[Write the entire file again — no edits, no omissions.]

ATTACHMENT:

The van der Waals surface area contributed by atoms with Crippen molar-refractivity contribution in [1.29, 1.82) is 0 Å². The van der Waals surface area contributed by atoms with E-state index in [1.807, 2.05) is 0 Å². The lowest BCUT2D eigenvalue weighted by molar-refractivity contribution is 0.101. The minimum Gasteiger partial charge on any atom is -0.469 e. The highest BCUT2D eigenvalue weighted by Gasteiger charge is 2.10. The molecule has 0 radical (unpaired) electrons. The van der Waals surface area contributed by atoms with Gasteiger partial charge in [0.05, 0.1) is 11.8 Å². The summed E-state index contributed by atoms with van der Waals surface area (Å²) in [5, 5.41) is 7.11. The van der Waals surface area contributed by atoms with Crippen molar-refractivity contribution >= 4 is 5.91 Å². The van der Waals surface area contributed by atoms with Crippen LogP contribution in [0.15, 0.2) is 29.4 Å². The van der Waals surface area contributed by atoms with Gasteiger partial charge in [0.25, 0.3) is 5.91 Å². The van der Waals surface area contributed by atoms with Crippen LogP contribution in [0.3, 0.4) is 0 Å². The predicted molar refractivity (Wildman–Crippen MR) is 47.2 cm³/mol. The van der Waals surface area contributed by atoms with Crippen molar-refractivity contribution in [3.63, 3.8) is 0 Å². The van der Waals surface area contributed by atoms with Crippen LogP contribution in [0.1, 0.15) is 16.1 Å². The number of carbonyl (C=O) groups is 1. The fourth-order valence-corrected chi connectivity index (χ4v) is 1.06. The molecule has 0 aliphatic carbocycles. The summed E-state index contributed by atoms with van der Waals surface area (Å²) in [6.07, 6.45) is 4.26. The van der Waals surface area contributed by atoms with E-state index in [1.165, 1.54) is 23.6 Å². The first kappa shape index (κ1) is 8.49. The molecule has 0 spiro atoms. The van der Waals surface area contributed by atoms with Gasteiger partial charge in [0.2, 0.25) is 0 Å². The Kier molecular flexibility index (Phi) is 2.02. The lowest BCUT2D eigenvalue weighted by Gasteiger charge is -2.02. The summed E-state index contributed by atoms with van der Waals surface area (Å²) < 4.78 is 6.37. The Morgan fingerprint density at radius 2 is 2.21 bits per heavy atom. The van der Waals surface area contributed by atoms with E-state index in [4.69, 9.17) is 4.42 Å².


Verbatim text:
The van der Waals surface area contributed by atoms with Crippen molar-refractivity contribution in [1.29, 1.82) is 0 Å². The van der Waals surface area contributed by atoms with E-state index in [1.807, 2.05) is 0 Å². The lowest BCUT2D eigenvalue weighted by molar-refractivity contribution is 0.101. The minimum Gasteiger partial charge on any atom is -0.469 e. The highest BCUT2D eigenvalue weighted by Gasteiger charge is 2.10. The molecule has 0 radical (unpaired) electrons. The van der Waals surface area contributed by atoms with Gasteiger partial charge in [0.05, 0.1) is 11.8 Å². The summed E-state index contributed by atoms with van der Waals surface area (Å²) in [5, 5.41) is 7.11. The van der Waals surface area contributed by atoms with Crippen molar-refractivity contribution >= 4 is 5.91 Å². The van der Waals surface area contributed by atoms with Crippen LogP contribution in [0.15, 0.2) is 29.4 Å². The van der Waals surface area contributed by atoms with Gasteiger partial charge in [0.25, 0.3) is 5.91 Å². The van der Waals surface area contributed by atoms with Crippen LogP contribution in [0.3, 0.4) is 0 Å². The predicted molar refractivity (Wildman–Crippen MR) is 47.2 cm³/mol. The van der Waals surface area contributed by atoms with Crippen molar-refractivity contribution in [3.63, 3.8) is 0 Å². The van der Waals surface area contributed by atoms with Crippen LogP contribution in [0.1, 0.15) is 16.1 Å². The number of carbonyl (C=O) groups is 1. The fourth-order valence-corrected chi connectivity index (χ4v) is 1.06. The molecule has 0 aliphatic carbocycles. The summed E-state index contributed by atoms with van der Waals surface area (Å²) in [6.07, 6.45) is 4.26. The van der Waals surface area contributed by atoms with E-state index in [1.165, 1.54) is 23.6 Å². The first kappa shape index (κ1) is 8.49. The molecule has 0 spiro atoms. The van der Waals surface area contributed by atoms with Gasteiger partial charge in [0.2, 0.25) is 0 Å². The Kier molecular flexibility index (Phi) is 2.02. The lowest BCUT2D eigenvalue weighted by Gasteiger charge is -2.02. The summed E-state index contributed by atoms with van der Waals surface area (Å²) < 4.78 is 6.37. The Morgan fingerprint density at radius 2 is 2.21 bits per heavy atom. The van der Waals surface area contributed by atoms with E-state index in [4.69, 9.17) is 4.42 Å².